(Read 2 Kings 5 and Luke 10)
Some of you may know that last week, I along with Steve Dickin and Judy Zieske, joined with some three hundred other ordained and non-ordained delegates for our biannual Synod Assembly meeting for about four days.
And we stayed at the International Plaza Hotel and Conference Centre on Dixon Road in Toronto, right on the edge of Pearson International Airport.
It felt as though the hotel was positioned on the end of one of the main runways, because there’d be a constant line up of planes coming in for a landing on the runway, one after another, coming in close to the ground and very close to the hotel.
Constantly, throughout the day.
Planes coming in from all parts of Canada, from all over the world.
We really got the sense we were meeting at an international crossroads, where the global came to intersect with the local.
In a different way, at the Synod Assembly, we too had the sense of a global presence in the person of Bishop Munib Younan, the presiding Bishop of the Evangelical Lutheran Church in Jordan and the Holy Land, a small 3000 member Lutheran Christian presence in the lands of the Bible.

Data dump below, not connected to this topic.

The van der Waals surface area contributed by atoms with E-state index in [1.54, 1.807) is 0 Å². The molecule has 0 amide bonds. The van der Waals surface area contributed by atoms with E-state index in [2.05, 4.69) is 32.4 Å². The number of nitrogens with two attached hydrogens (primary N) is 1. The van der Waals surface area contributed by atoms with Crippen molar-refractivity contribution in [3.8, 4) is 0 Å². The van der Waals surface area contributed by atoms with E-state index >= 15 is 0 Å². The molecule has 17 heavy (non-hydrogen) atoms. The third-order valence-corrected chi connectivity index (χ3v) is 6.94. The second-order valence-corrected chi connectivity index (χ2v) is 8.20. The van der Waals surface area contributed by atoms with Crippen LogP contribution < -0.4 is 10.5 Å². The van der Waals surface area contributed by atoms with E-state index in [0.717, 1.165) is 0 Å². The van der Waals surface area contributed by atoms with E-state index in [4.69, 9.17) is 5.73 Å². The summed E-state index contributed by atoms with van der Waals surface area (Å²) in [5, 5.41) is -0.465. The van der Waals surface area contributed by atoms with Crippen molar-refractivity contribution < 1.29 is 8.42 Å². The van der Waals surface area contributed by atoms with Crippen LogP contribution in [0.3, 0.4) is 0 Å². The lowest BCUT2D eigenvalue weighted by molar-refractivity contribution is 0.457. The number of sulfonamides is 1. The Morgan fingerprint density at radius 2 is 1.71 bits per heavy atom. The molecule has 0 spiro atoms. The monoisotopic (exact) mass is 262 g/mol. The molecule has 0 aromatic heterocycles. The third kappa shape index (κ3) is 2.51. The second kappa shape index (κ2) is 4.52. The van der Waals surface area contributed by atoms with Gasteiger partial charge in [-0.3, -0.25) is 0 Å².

For me, Bishop Younan’s address to the Assembly brought into sharp focus, what the key, essential mission of the Church is in our day, to which God calls us.
And the scriptures this morning reinforce nicely what this mission is: openness, care and service to the other, a ministry of reconciliation.
Bishop Younan first talked of the unique context within which the Lutheran churches in the Holy Land exist: a deep, fifty year-old political conflict and heightened tensions between the State of Israel and Palestine, religious extremism, economic uncertainty for the future.